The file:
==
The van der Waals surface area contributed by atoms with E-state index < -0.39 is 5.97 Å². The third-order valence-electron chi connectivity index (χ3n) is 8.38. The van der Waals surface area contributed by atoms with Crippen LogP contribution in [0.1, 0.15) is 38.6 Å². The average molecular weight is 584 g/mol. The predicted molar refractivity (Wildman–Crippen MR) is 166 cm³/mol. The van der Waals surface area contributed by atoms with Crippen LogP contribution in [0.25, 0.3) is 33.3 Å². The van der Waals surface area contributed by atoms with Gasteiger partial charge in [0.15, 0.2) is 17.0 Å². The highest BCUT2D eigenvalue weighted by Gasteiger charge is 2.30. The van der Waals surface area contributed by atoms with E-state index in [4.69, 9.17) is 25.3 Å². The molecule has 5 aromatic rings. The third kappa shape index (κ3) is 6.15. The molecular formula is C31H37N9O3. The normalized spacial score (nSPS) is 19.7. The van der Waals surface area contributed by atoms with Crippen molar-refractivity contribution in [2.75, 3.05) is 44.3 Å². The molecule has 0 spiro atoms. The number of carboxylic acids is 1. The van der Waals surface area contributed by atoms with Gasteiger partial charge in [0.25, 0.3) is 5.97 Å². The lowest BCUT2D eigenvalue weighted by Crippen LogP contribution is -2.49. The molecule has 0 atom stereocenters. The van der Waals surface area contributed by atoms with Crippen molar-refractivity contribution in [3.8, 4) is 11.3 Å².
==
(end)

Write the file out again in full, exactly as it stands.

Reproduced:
The van der Waals surface area contributed by atoms with E-state index < -0.39 is 5.97 Å². The third-order valence-electron chi connectivity index (χ3n) is 8.38. The van der Waals surface area contributed by atoms with Crippen LogP contribution in [0.1, 0.15) is 38.6 Å². The average molecular weight is 584 g/mol. The predicted molar refractivity (Wildman–Crippen MR) is 166 cm³/mol. The van der Waals surface area contributed by atoms with Crippen LogP contribution in [0.25, 0.3) is 33.3 Å². The van der Waals surface area contributed by atoms with Gasteiger partial charge in [0.15, 0.2) is 17.0 Å². The highest BCUT2D eigenvalue weighted by Gasteiger charge is 2.30. The van der Waals surface area contributed by atoms with E-state index in [4.69, 9.17) is 25.3 Å². The molecule has 5 aromatic rings. The third kappa shape index (κ3) is 6.15. The molecular formula is C31H37N9O3. The normalized spacial score (nSPS) is 19.7. The van der Waals surface area contributed by atoms with Crippen molar-refractivity contribution in [2.75, 3.05) is 44.3 Å². The molecule has 0 spiro atoms. The number of carboxylic acids is 1. The van der Waals surface area contributed by atoms with Gasteiger partial charge in [0.25, 0.3) is 5.97 Å². The lowest BCUT2D eigenvalue weighted by Crippen LogP contribution is -2.49. The molecule has 0 atom stereocenters. The van der Waals surface area contributed by atoms with Crippen molar-refractivity contribution in [3.8, 4) is 11.3 Å².